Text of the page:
8 January 2002
Volume 11 - 2002 Issue 01 (08 Jan. 2002)
The Thai government should "stop interfering in the press to ensure its freedom," urges the Thai Journalists Association (TJA) in its year-end report on the situation of the press. Calling 2001 "the year of media interference," the organisation says the government of Prime Minister Thaksin attempted to interfere with news reporting five times during the course of the year. This resulted in the cancellation of a number of programmes on state-owned radio and television, according to TJA.
The situation of the press in Indonesia in 2001 was dismal, marked by the continuous threat of violence against journalists and the prevalence of low wages which lead to bribery, concludes a year-end report recently released by the Alliance of Independent Journalists (AJI). The organisation counted 95 cases of violence against journalists last year, of which 38 were committed by police, government and military forces. Of the 95 cases, less than 5 per cent of their suspects were brought to trial. The threat of violence has led to self-censorship in the media, says AJI.
"There is a dramatic, expanding gap in the levels of freedom and democracy between Islamic countries and rest of the world," concludes Freedom House in its annual survey of freedom in the world. The survey of the world's 192 countries finds that only 11 of the 47 nations - 23 per cent - with an Islamic majority have democratically elected governments.
The deaths of the eight journalists in Afghanistan, which occurred within a span of 16 days, marked the most violent period for the press in the history of the Afghanistan conflict, according to CPJ. In the last 13 years, 10 journalists were killed while reporting from the war-torn country.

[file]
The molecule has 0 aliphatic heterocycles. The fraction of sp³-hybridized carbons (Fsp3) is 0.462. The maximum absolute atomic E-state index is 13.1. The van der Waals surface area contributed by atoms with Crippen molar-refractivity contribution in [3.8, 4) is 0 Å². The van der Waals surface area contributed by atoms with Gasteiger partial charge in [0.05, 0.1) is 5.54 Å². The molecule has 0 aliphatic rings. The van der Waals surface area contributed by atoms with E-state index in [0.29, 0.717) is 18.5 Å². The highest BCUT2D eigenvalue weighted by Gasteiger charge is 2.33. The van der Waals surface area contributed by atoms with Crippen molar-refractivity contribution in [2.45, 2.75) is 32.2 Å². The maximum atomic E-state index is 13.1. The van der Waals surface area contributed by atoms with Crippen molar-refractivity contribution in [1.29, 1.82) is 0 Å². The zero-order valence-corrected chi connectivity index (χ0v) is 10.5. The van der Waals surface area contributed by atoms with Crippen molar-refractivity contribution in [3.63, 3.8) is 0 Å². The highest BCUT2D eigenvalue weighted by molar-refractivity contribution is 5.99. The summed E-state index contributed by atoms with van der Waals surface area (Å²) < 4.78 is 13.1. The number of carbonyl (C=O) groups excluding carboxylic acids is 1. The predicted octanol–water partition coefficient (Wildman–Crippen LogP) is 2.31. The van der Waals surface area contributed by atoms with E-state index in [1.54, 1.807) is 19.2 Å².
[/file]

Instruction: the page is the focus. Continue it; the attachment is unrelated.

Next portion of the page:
Ibiba DonPedro, a reporter for "The Guardian" of Nigeria, has won the 2001 Lorenzo Natali Prize for West African Journalism. The prize is an initiative of the European Union, and is administered by the International Federation of Journalists.
Press freedom in the world deteriorated sharply in 2001, marked by an increase in the number of journalists arrested, attacked, threatened or censored, declares Reporters sans frontierès (RSF) in its annual report.
On 23 December 2001, Alvaro Alonso Escobar, proprietor of the Colombian newspaper "Region", was shot and killed by an unknown assailant in his home in Fundacion, Colombia, report the Foundation for Press Freedom (FLIP) and the Inter American Press Association (IAPA). According to FLIP, an unidentified man arrived at Escobar's house in the evening and an argument ensued. Escobar was shot three times, after which the assailant fled on motorcycle. The chief of the Magdalena Police Department, Luis Mesa, told an IAPA source that Escobar's murder "was for personal reasons" and said he was not aware of any threats that had been made against the journalist.
Freelance reporter Vanessa Leggett has been released from prison in Texas after more than five months of detention, report the Committee to Protect Journalists (CPJ) and the Inter-American Press Association (IAPA). The reporter was released on 4 January after the federal grand jury overseeing her court case ended its term on 3 January. According to CPJ, Leggett had been in jail since 20 July 2001 after a district court judge found her guilty of contempt of court for refusing to hand over information she had compiled while researching a local high-profile murder case. Leggett had cited the need to protect the confidentiality of her sources in refusing to hand over her information. On 17 August 2001, a United States Court of Appeals upheld the lower court ruling.
Cambodia's many journalist associations are set to gather together next week for a workshop on free expression and press freedom issues in Sihanoukville, Cambodia, thanks to organisational help from the Southeast Asia Press Alliance (SEAPA) and funding support from the World Press Freedom Committee (WPFC) and IFEX's Development Outreach programme.